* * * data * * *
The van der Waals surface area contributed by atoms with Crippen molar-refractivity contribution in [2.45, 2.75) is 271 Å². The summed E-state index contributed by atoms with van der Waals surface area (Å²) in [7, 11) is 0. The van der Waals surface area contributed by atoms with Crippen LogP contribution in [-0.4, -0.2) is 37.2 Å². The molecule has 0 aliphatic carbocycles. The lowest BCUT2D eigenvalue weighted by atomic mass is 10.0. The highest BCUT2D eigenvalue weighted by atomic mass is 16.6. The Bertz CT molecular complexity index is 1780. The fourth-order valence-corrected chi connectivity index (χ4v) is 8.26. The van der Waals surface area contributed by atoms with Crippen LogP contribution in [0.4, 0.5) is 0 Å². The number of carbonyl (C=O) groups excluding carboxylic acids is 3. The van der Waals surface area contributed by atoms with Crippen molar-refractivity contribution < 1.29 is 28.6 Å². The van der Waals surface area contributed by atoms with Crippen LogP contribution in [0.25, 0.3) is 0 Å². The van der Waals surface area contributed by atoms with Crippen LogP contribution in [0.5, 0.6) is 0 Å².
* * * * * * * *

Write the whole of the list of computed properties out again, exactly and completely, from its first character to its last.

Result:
The van der Waals surface area contributed by atoms with Crippen molar-refractivity contribution in [2.45, 2.75) is 271 Å². The summed E-state index contributed by atoms with van der Waals surface area (Å²) in [7, 11) is 0. The van der Waals surface area contributed by atoms with Crippen LogP contribution in [-0.4, -0.2) is 37.2 Å². The molecule has 0 aliphatic carbocycles. The lowest BCUT2D eigenvalue weighted by atomic mass is 10.0. The highest BCUT2D eigenvalue weighted by atomic mass is 16.6. The Bertz CT molecular complexity index is 1780. The fourth-order valence-corrected chi connectivity index (χ4v) is 8.26. The van der Waals surface area contributed by atoms with Crippen LogP contribution in [0.4, 0.5) is 0 Å². The number of carbonyl (C=O) groups excluding carboxylic acids is 3. The van der Waals surface area contributed by atoms with Crippen molar-refractivity contribution < 1.29 is 28.6 Å². The van der Waals surface area contributed by atoms with Crippen LogP contribution in [0.25, 0.3) is 0 Å². The van der Waals surface area contributed by atoms with Crippen LogP contribution in [0.5, 0.6) is 0 Å².